Hawks probe Rupert farm deal

2012-11-09 00:00

BUSINESS mogul Johann Rupert is caught in the middle of a legal battle between a controversial Johannesburg businessman and a team of liquidators over an exclusive Cape wine farm.

Rupert bought the 85-hectare Klein Normandie in the exclusive Franschhoek valley more than three years ago for R25 million.

But an offer on the farm — owned by Durban businessman Ian Brakspear’s company — had already been accepted from flamboyant Johannesburg businessman Zunaid Moti for R18 million.

But as Moti waited for the transaction to be concluded, Brakspear’s business was liquidated, which cancelled Moti’s contract and saw the property sold to Rupert.

Moti, against whom attempted robbery charges were dropped last week, is suing the liquidators for more than R7 million in damages. The Hawks have meanwhile launched an investigation into the possible fraudulent liquidation of Brakspear, who claims he was liquidated without his knowledge in an elaborate conspiracy.

The Hawks confirmed this week that their fraud investigation into Brakspear’s December 2008 liquidation was “in an advanced stage” and that they were awaiting only two more statements.

The historic Klein Normandie has almost 30 hectares of vineyard and borders the word-renowned Boschendal and L’Ormarins, which belongs to the Rupert family.

Following financial difficulties, Brakspear originally negotiated to sell Klein Normandie in November 2007 to Moti for R37 million.

But Moti withdrew from the negotiations, seeing that that there was a chance to get the farm for less since Brakspear was in financial trouble.

Brakspear gave his farm to the disgraced Auction Alliance to sell and in June 2008, Moti’s Abalengani group bought Klein Normandie again, but this time for only R18 million. Moti paid a non-refundable deposit of R1 million and announced that he was going to build a boutique hotel and conference centre on the farm. The chief executive of Abalengani, Ashruf Kaka, said they presented guarantees and papers were lodged.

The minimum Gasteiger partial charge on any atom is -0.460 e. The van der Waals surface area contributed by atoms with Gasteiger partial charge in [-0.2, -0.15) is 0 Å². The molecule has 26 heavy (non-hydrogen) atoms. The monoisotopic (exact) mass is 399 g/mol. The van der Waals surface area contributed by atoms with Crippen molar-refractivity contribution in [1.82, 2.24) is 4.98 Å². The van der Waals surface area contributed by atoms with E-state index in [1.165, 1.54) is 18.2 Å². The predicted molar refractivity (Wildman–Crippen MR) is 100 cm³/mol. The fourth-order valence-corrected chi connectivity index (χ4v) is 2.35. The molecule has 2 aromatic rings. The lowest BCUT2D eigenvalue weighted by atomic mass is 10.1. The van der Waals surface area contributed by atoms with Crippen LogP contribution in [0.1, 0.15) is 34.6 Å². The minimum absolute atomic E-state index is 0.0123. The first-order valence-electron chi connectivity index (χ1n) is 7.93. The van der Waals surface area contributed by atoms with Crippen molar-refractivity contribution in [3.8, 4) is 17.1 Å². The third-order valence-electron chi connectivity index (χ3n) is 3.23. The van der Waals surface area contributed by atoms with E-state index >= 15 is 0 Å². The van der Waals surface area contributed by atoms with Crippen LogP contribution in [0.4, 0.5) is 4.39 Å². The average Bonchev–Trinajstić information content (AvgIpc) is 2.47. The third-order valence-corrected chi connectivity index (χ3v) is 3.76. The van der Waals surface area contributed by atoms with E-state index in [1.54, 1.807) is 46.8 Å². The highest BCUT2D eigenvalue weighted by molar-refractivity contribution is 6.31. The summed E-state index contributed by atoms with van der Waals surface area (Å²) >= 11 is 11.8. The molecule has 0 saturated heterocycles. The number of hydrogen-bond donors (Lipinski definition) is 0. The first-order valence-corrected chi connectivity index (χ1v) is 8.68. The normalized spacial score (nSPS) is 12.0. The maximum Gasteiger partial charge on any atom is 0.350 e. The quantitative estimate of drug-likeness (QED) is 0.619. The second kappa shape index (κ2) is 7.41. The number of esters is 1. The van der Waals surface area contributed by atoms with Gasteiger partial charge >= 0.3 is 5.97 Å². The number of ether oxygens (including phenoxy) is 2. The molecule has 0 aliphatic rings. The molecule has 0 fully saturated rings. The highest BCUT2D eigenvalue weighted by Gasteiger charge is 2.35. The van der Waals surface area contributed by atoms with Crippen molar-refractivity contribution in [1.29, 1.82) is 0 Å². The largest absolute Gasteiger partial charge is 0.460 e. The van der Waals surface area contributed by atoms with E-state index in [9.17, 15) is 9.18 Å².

Brakspear said that Rupert was informed of Moti’s purchase and in late 2008 offered him R25 million.

“He didn’t want Moti as his neighbour,” says Brakspear. “He wanted the farm at all cost.”

Before any of the deals could be concluded, Brakspear’s company and owner of Klein Normandie, West Dunes, was provisionally liquidated in the high court in Durban two days before Christmas in 2008.

This liquidation is now at the centre of the Hawks investigation.

Spokesperson Captain Paul Ramaloko said that although the investigation was almost concluded he could not say what the outcome would be.

Brakspear said West Dunes was not bankrupt, that he was opposing the application at the time and that there was no need for its liquidation.

Media24 Investigations understands that the Hawks have discovered there is no record that the West Dunes case was heard in the high court in Durban on that day. The case file has also gone missing.

The attorney representing the claimant, Leonard Katz, who is the director of the insolvency department at Edward Nathan Sonnenbergs — Africa’s largest law firm — said he knew nothing of the Hawks investigation and that the order was obtained in open court.

Katz later said the order was granted in the judge’s chambers.

The farm was then sold to Rupert. Rupert said this week that his purchase of Klein Normandie was a “defensive buy” and was above the market value.

Kaka this week lashed out at the circumstances under which the farm was sold to the business mogul and said the liquidation of West Dunes was “pushed through”, which in effect prevented Abalengani and Moti from acquiring the farm.

Abalengani has issued a summons of R7,2 million against the liquidators, who are defending the case.

Brakspear said he was also preparing a court application to set aside the liquidation of West Dunes.

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